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Intervention Lenses

by Nancy Berkas and Cyntha Pattison (NCTM News Bulletin, September 2007)

As we attempt to define intervention in relation to mathematics education, we must first establish a few fundamentals, which we will call “lenses,” to use as we discuss ideas, strategies, programs, sales pitches, and the vocabulary that surrounds efforts to serve all learners.

Serving all learners is the center of the issues, ideas, inventions, and, of course, interventions that we will address in this column. We must remember that the “one-size-fits-all” approach to education that receives such bad press these days—was the result of efforts to provide a free public school education to all students regardless of economic status. This “one-size-fits-all” public schooling has evolved into Title IX classifications and, we believe, has shifted from all to every student. We believe that if we make the switch from all to every in our thinking and planning, we will begin to understand what it means to intervene on behalf of every student, as well as to find, define, invent, and refine the interventions that address every student’s
mathematical learning experience. It is from this perspective that we will create the lenses through which we will look in all future intervention columns.

First and foremost, we believe that every student, regardless of category or educational designation, is entitled to learn significant mathematics. This is our first lens. It is the lens that determines the shape of the other lenses.

The next lens is our own deep understanding of the mathematics we teach—its form and its structure, its developmental nature, and its power. Understanding the mathematics ourselves enables us, as teachers, to adapt our pedagogy to address the goals and needs of every student. Thus it follows that the intervention we provide for every student will also address the mathematical goals set for individual students.

Knowing the mathematics and the pedagogy that will work best can positively affect our goal setting only if we know what understandings the students bring with them. We need to consider intervention through a lens that is focused on assessment and data gathering. This will help us begin to identify ideas, strategies, programs, and so on, that can be considered viable mathematical interventions for each and every student.

It follows that through our focus on the learning of significant mathematics, if we know the mathematics and its appropriate pedagogy, and if we assess and gather the data needed to set appropriate goals for every student, we must have a lens through which we identify suitable and high-quality planning and delivery of the service we are offering to every student. This service is often assumed, but it can fall into the “one-size-fits-all” category as a result of numerous limitations including legislative requirements, fiscal restraints, expediency, and so on.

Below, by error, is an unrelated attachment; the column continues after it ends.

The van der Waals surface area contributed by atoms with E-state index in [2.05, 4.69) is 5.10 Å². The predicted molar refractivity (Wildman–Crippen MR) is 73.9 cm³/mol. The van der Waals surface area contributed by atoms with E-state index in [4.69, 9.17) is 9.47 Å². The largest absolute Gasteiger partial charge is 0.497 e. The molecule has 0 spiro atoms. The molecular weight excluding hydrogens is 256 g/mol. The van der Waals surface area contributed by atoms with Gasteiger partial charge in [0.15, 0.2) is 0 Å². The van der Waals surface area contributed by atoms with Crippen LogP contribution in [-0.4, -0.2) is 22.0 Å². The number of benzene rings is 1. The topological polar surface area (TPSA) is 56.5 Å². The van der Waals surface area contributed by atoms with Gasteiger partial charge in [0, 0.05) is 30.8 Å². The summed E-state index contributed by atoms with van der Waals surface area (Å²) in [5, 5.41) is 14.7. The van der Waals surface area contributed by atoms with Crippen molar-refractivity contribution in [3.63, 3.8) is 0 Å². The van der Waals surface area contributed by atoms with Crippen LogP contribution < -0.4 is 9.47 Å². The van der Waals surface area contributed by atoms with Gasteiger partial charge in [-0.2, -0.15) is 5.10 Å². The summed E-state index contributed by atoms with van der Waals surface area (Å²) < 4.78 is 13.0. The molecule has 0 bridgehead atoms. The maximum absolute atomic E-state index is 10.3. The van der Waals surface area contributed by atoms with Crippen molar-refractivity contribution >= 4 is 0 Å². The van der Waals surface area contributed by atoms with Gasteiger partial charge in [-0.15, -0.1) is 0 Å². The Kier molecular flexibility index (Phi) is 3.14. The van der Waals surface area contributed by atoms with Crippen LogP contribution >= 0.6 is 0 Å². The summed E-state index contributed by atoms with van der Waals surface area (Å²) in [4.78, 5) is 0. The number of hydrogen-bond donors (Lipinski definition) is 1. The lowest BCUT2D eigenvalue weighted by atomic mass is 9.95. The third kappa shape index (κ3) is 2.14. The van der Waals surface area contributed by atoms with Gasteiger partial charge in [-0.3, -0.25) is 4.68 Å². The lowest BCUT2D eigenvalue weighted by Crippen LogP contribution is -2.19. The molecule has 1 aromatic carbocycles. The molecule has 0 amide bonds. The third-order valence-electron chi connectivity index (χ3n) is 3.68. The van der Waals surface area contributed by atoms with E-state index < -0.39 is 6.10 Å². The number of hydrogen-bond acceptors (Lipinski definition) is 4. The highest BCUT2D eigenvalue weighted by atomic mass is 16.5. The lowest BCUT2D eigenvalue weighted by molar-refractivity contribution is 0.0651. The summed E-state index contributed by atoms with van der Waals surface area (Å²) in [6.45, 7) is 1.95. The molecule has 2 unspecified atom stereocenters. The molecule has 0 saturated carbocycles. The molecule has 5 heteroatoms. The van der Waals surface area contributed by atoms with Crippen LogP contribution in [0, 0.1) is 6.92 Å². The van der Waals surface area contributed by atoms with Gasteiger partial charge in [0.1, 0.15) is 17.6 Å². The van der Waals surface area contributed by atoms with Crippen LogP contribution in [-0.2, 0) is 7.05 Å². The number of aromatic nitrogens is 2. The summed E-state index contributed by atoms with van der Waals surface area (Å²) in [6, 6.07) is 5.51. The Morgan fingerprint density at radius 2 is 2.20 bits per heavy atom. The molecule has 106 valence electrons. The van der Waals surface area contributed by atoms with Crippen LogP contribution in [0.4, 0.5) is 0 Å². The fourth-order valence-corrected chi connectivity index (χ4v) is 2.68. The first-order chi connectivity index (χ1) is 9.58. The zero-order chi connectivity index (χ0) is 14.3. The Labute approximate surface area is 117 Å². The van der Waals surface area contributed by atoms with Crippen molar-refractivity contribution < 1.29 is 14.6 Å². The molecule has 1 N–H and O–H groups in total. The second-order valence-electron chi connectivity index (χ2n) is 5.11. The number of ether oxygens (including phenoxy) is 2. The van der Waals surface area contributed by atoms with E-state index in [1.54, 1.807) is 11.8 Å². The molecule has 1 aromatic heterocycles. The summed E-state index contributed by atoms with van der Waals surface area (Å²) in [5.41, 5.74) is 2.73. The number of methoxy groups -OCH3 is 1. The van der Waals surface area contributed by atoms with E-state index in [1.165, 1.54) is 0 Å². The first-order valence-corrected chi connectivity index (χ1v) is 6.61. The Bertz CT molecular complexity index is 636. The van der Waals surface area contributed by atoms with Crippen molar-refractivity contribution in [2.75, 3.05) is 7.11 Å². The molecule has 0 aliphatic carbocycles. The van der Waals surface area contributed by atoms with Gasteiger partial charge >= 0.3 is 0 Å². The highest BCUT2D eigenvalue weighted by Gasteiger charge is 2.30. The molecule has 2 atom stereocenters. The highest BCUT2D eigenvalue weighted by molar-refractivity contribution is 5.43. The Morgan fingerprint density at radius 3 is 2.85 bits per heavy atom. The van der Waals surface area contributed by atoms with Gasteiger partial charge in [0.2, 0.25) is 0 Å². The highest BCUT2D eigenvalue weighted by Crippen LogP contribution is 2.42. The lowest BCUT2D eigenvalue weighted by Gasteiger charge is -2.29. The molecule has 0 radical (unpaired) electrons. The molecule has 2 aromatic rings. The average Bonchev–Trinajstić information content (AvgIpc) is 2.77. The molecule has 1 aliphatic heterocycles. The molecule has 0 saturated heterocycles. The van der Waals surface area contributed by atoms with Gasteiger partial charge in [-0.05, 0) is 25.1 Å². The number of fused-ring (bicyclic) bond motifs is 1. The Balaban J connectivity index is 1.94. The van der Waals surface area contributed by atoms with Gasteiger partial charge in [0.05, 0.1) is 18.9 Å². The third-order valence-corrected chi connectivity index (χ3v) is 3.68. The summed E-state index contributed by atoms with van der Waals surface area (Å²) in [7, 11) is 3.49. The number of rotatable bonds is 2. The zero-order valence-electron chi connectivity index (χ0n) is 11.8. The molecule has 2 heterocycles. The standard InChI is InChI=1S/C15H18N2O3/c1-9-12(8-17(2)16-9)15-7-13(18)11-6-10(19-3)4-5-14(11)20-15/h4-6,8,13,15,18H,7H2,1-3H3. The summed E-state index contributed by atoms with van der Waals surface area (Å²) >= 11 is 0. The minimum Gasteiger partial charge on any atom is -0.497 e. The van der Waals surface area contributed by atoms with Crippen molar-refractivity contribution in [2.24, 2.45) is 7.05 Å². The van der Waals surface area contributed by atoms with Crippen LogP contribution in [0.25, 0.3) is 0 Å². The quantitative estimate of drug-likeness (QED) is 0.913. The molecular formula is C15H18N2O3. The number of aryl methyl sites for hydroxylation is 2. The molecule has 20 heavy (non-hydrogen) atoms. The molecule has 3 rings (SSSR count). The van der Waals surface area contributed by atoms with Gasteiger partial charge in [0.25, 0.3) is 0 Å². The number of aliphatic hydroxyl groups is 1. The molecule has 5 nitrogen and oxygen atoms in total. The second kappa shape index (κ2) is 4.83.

We have found that perhaps our greatest successes and most serious failures in serving the needs of every student have been defined by our last lens, alignment. Alignment has a number of components including (1) chronology—intervention concepts must be timely; (2) curriculum—intervention materials need to compliment the materials used in the classroom; (3) pedagogy—strategies for intervention must be based on specific needs; and (4) standards and goals—intervention materials should reflect the nature and intent of the mathematical standards and goals set for every student. We think great diligence will be required to ensure that intervention is coordinated with each of these areas.

So we have set the structure for our remaining columns by establishing our lenses. We will explore technology, manipulatives, programs, differentiation, supplemental programs, and special education by using the following lenses:

  • Learning Significant Mathematics—What guarantees the learning of every student? What provides the mathematical power that every student should expect?
  • Knowing the Mathematics—How do we know that the providers know the mathematics and the appropriate pedagogy that ensures understanding is developed by every student?
  • Assessment and Data Gathering—How do we know the understanding that every student brings to the situation? What information determines the goal setting?
  • Quality Planning and Delivery—Is the planning and delivery transparent? Are they flexible enough to address the needs of every student?
  • Alignment—What structures are in place to align the services chronologically? How is curricular alignment ensured? How have pedagogical strategies been addressed and aligned with content and needs? How are appropriate standards and goals aligned with the delivery of services for every student?

In the next seven columns, we will explore intervention(s) and the ways in which mathematics teachers, leaders, and materials providers are approaching the concept. Please contact us at nberkas@charter.net or cpattison@charter.net with comments or questions.

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